29 March 2019 #Employment
Tywyn Primary School v Aplin concerned a gay primary school Head Teacher who had sexual relations with two 17-year-old males he had met on Grindr. While the Local Authority concluded that no criminal offence had been committed and no child protection issue arose, the School brought disciplinary proceedings and dismissed him.
There were serious procedural errors during the school’s disciplinary and appeal process. Mr Aplin brought claims including sexual orientation discrimination.
The tribunal found that the failings in the process were substantial and wide-ranging enough to infer that a hypothetical heterosexual comparator who had met and had sexual relations with two 17-year-old females would not have been treated the same way.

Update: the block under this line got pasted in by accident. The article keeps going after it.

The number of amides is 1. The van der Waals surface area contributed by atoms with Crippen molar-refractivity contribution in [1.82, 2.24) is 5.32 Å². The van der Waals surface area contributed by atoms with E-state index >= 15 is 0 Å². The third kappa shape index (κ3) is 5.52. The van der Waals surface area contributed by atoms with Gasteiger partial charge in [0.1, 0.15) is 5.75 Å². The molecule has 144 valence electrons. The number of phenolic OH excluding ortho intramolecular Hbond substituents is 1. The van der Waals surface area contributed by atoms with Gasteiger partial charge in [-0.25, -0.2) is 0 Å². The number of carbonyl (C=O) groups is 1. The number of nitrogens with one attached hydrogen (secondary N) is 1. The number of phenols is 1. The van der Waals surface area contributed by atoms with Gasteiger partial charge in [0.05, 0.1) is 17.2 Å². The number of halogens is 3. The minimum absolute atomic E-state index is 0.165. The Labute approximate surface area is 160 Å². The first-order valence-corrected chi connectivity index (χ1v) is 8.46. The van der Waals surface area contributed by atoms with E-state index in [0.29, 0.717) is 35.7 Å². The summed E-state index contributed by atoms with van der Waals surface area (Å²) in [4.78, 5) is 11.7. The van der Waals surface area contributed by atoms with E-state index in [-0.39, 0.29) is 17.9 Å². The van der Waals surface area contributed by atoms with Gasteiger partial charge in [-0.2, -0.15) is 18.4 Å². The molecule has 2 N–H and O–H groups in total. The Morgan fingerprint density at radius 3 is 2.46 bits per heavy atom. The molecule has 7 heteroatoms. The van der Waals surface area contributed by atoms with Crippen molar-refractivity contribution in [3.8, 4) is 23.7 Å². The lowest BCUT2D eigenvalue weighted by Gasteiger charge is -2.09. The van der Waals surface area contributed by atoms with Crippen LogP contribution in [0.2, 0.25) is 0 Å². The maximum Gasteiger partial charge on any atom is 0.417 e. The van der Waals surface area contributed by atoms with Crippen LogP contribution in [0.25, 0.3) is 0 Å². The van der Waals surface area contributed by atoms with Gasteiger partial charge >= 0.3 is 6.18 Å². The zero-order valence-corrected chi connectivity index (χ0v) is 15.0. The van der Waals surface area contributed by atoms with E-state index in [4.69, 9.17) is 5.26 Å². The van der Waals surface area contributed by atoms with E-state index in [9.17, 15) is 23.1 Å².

In discrimination claims, once the claimant has established facts from which discrimination could be inferred, the onus is on the employer to demonstrate that its actions were non-discriminatory. In this case, the tribunal found that the investigating officer had adopted a biased and irrational approach towards the claimant which he could not explain. The tribunal (with which the EAT later agreed) found that there had been sexual orientation discrimination.
This case clearly demonstrates the risks of employers not having adequate and legitimate reasons to support their actions. Employers also often encounter hurdles in tribunal with proving their reasoning. Contemporaneous notes are often extremely important in this regard (albeit they would not have assisted in this case!)